Proactive over reactive management

When it comes to management styles, there are two main types: reactive or proactive.

Most of us are good at the reactive; the times when you need to firefight an urgent priority, ordering your team to divert resource to manage. However, when this reactive style becomes your normal management technique it can take a toll on your team, your mentality and your stress-levels.

Instead, think about how you could be taking a proactive approach, anticipating, planning and avoiding problems so that they don’t overwhelm you.

So, how do you move from a reactive style to a proactive style? We have some pointers:

The most essential asset you have in business is time; whoever has the most will have the ability to anticipate obstacles in their plans, rather than come across them when they occur.

Dwight D. Eisenhower used the Urgent/Important Principle. You can set this out as headers and write underneath, but we find it better as a graph:

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Review all the processes you use with your team and determine whether they aid or divert you. Look at individual employee’s working practices too as there may be dysfunctional tasks picked up over time (to cover absence, for example) that you can delegate to the appropriate employee.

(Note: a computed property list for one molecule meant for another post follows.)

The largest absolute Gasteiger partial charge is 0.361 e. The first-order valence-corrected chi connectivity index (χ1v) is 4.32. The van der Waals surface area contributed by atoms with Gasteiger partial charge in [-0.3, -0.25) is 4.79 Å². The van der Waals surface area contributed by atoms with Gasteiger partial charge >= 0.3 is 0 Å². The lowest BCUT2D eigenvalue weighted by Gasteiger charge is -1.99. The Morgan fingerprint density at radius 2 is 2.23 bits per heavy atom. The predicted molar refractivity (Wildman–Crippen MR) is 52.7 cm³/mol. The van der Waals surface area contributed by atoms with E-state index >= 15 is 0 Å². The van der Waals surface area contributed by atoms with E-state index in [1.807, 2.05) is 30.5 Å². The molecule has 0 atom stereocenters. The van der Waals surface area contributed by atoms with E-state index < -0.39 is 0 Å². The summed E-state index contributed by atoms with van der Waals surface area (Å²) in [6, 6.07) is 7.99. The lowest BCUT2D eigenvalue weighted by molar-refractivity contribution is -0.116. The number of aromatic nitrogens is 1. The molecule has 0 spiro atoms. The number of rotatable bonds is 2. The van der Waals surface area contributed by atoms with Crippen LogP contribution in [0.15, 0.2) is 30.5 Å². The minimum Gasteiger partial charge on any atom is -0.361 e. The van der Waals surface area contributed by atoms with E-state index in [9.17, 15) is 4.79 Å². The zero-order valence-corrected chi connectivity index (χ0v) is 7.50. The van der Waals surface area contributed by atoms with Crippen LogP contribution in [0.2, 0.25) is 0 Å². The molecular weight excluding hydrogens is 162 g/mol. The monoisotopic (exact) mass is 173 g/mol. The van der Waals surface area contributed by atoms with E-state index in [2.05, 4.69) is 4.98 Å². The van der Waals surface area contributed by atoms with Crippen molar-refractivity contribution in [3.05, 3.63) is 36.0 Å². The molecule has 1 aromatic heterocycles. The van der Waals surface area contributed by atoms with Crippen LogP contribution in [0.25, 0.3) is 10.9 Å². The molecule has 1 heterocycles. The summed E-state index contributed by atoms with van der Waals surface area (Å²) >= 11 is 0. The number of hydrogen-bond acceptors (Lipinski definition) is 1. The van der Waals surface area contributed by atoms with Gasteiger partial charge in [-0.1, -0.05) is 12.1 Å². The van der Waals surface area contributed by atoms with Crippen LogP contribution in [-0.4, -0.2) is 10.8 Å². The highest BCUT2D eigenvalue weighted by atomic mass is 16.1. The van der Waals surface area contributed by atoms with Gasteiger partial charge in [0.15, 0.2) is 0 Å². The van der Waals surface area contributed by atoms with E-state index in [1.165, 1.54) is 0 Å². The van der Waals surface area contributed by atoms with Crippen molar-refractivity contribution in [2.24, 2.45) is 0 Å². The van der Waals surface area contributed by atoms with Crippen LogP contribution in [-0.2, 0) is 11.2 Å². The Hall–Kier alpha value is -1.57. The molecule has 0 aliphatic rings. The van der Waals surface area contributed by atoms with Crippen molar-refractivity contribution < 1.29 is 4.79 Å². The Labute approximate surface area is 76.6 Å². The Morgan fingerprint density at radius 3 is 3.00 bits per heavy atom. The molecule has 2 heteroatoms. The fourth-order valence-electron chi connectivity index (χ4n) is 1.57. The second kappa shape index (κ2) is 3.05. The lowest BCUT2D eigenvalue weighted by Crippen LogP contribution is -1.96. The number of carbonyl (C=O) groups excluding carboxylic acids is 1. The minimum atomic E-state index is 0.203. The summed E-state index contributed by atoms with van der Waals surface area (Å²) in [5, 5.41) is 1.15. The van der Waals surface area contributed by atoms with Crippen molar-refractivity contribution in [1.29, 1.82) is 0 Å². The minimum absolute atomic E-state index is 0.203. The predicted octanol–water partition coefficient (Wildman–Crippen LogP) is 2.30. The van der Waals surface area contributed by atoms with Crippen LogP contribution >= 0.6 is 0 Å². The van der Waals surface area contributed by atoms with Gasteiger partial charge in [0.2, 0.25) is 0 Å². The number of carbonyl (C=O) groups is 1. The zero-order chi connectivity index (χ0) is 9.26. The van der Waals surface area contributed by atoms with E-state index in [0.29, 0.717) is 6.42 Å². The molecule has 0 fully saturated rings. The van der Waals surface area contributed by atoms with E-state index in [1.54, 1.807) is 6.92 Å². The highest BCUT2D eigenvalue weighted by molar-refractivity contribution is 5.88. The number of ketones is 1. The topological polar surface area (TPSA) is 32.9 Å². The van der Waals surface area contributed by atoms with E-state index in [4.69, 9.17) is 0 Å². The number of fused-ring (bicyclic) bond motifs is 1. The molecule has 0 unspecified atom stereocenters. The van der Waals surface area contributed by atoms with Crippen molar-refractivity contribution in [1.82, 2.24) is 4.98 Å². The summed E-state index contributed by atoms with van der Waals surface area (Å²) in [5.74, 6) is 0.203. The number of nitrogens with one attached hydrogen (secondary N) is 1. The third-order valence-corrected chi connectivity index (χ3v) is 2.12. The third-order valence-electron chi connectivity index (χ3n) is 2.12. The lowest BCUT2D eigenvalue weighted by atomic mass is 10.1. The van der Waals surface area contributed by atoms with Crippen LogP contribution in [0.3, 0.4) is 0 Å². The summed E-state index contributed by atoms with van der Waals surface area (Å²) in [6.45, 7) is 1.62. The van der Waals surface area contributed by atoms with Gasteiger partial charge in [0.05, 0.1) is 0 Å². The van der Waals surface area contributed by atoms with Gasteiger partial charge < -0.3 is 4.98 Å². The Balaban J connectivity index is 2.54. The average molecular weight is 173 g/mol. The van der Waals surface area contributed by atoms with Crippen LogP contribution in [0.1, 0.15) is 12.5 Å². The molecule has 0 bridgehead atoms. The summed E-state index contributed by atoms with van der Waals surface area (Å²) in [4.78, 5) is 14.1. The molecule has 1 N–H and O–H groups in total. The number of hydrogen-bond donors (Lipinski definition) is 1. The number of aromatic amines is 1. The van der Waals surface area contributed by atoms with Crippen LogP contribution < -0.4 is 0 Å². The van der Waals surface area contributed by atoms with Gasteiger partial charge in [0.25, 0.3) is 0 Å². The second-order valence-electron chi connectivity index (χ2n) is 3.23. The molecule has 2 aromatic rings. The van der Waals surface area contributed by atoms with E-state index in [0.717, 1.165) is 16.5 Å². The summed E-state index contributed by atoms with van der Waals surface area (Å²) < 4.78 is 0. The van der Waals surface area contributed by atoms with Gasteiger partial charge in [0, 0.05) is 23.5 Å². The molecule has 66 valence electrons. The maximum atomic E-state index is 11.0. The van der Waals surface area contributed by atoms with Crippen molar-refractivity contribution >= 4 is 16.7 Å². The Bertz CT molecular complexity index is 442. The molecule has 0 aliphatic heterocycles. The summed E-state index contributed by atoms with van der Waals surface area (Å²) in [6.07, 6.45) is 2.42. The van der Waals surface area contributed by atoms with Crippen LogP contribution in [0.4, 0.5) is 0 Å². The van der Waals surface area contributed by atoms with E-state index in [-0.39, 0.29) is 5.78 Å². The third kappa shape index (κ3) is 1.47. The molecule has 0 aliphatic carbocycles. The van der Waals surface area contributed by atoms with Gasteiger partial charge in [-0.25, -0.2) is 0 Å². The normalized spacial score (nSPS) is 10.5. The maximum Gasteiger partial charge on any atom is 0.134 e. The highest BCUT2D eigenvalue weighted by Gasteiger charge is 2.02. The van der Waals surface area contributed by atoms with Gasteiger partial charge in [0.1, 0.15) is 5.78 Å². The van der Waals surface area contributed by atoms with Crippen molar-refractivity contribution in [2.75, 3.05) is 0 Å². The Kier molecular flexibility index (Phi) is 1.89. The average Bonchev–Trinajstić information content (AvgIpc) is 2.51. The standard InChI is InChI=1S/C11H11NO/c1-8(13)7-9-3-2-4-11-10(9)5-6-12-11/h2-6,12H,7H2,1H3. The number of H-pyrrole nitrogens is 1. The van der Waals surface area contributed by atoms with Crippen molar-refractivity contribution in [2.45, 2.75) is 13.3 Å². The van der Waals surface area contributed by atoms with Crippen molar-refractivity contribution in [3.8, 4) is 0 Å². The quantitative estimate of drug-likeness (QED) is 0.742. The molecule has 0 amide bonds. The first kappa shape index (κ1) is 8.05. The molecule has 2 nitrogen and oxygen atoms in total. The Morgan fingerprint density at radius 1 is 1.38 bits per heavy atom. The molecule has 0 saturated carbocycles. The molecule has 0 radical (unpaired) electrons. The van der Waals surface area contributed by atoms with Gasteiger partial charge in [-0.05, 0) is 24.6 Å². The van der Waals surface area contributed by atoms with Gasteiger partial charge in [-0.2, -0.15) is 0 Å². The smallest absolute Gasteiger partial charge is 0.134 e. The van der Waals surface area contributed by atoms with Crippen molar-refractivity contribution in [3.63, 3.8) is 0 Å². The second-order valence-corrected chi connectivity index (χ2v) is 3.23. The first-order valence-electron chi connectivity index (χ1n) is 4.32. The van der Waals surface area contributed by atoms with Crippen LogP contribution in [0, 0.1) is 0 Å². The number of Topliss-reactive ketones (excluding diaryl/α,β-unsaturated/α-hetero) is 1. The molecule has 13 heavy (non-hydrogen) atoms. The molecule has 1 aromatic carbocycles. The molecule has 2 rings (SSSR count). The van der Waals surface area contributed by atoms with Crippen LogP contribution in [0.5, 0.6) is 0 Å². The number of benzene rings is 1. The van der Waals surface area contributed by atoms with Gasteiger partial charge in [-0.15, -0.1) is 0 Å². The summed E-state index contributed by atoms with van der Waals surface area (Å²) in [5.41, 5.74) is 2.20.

You can map these out with flow charts to see whether there are any problems in the workflow. Map out your new processes too, then everyone will understand how the new system will work. You can help people adapt easier with checklists, infographics and visual flow charts.

 

If you involve your team in this work, you’ll find out where likely problems and task-related difficulties occur. This will help you anticipate, and avoid, future problems. Furthermore, encouraging your team to suggest changes in the future makes sure that everything runs smoothly.

Once you have strengthened your processes, you can approach risks with more confidence.

Conduct a risk analysis, prioritising your risks by their impact and probability in a chart:

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Then, start to deal with each of them, starting with the high probability, high impact ones first.

 

If you have been acting in a reactive way for a while, it’s likely your team has felt the brunt of it. Acknowledge this and explain you are taking steps to fix it. Then start to build positive emotions in your business by acknowledging good work, saying think you when someone completes a task for you and providing learning opportunities.

This will feed back down your team. As your employees start to feel more positive about their working environment, they will start to become more creative, generating ideas how to overcome problems and supporting one another. Eventually, this manner will transform your business from a stressed environment where everyone always felt one-step behind to a place where people feel they are enhancing their personal growth. 

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Reactive management will always be needed to react to critical events that you couldn’t have predicted, but the aim is to make reactionary action scarce and proactive management – where you have planned and anticipated risks – your main style.